Mike Golding chatted to Sue Pelling earlier today about Team Ecover's first 20 hours into the Calais Round Britain and Ireland Race

Although Mike Golding and team aboard Ecover are currently at the head of the Calais Round Britain and Ireland race, which started yesterday, there’s still no guarantee they’re leading.

Team Ecover managed to recover from a false start and, by taking advantage of the back eddies at Portland have slipped into an extremely favourable position. But even Golding who spoke to yachtingworld.com earlier today wasn’t too clear on the situation, commenting: “We had a position on him [Roland Jourdain – Sill] a couple of hours ago and that put us still slightly ahead. Given the current shift that we’re in – a nice right-hand lifting shift – we should be crossing ahead. And we think the other boats: Bonduelle, Virbac and Poujoulat have probably hitched a lift further. Sill is probably on port tack heading towards Start Point. She’s probably second but possibly first. It now just depends how things pan out. It’s very close.”

Despite yesterday’s OCS which forced Golding and team re-cross the start line, their tactical move over to the English coast paid off allowing them to benefit from the tidal advantage off Portland: Golding continued: “We went inshore to take advantage of the reverse current at Portland and just stuck inside the race. No we’ve tacked offshore to cover those to the left and because the tide is in our favour we’re pushing out and waiting for the breeze to track back to the left. We are expecting a left-hand shift. If that comes now then we’re actually in pretty good shape and are almost on the lay-line for the corner.”

For Team Ecover and indeed the rest of the fleet the immediate weather situation looks fairly lively. “It doesn’t look flash but there you go,” added Golding. “But I think we’ll be okay once we’re round the corner. It’ll still be fairly lively but at least we’ll be reaching. Right now we have 20-22kts, bright sunshine and it’s very clear and warm, so it’s not too bad at all.”

Chatting about his ‘poor’start yesterday Golding said: “I think I had a fantastic start. But the race committee thought otherwise. It’s funny though. At the time all our alarms went off we were not on the race course side of the line, when we came back up there were lots of other boats across. We were a bit confused but we just took it, went round the end and rejoined the race. Fortunately we got back in to the race fairly quickly.”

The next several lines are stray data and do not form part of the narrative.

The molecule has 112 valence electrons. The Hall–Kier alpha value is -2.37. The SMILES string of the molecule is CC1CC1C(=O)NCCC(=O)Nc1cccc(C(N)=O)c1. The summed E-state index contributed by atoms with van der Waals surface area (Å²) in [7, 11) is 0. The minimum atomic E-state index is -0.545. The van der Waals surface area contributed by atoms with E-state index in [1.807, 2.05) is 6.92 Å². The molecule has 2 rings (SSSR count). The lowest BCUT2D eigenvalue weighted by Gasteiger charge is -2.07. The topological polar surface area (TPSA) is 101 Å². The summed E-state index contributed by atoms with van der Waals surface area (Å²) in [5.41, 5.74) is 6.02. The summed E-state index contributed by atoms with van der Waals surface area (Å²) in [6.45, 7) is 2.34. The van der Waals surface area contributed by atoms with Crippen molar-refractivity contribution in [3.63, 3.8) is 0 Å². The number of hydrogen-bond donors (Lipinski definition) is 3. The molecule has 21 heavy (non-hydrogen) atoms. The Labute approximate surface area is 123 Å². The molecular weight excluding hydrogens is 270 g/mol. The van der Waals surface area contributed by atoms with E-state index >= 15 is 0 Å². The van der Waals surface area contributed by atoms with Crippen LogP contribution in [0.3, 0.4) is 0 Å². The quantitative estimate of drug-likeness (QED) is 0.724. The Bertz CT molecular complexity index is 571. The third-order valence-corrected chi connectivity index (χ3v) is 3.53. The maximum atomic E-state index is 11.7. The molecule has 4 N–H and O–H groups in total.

As a sailor who’s more used to sailing alone than with a crew, Golding adapts remarkably well. For this race Golding has four extra bodies onboard (Graham Tourell, Laurent Mahy, Neal McDonald and Brian Thompson) but fortunately there’s plenty of space on the boat and the boat’s systems are fairly accommodating. “Sailing with the boys is great. We’ve all settled down pretty quickly and doing our best not to break anything – lots of hands to do good work. The boat has a fairly big cockpit and we’re quite well set up for it. We’re all eating well and getting good rest.”

The last time Golding raced Ecover was during the closing stages of the Vendee Globe when her keel dropped off. It wouldn’t be surprising therefore to find Golding suffering with ‘new keel nerves’ as he heads off into big winds with a keel that’s only been on the boat for three weeks. Commenting he said: “I have no reservations about the keel whatsoever. Although, the thoughts of it being smaller than the previous one is a bit scary. It is solid of course, and heavy. And [he says with a chuckle] it’s fixed on okay at the moment. It’s a totally different keel. It’s forged rather than a fabricated so hopefully one would hope it would be slightly more resilient. It wouldn’t have the same problems the other keel had. Having said that, this one will probably create all sorts of new problems. One good thing about it is that it doesn’t seem to be slow.”

As forecast, the wind is going to strengthen and the seas are going to build over the next few hours. But once round the corner the fleet should be rewarded with a sleigh ride in winds reaching 40kts. “The worst bit of the race for me, I think,” concludes Golding, “is the bit round the top. Can’t say I’m looking forward to rounding Muckle Flugga which can be potentially very wild. The weather model has changed so it’s really quite difficult to predict four or five days ahead.”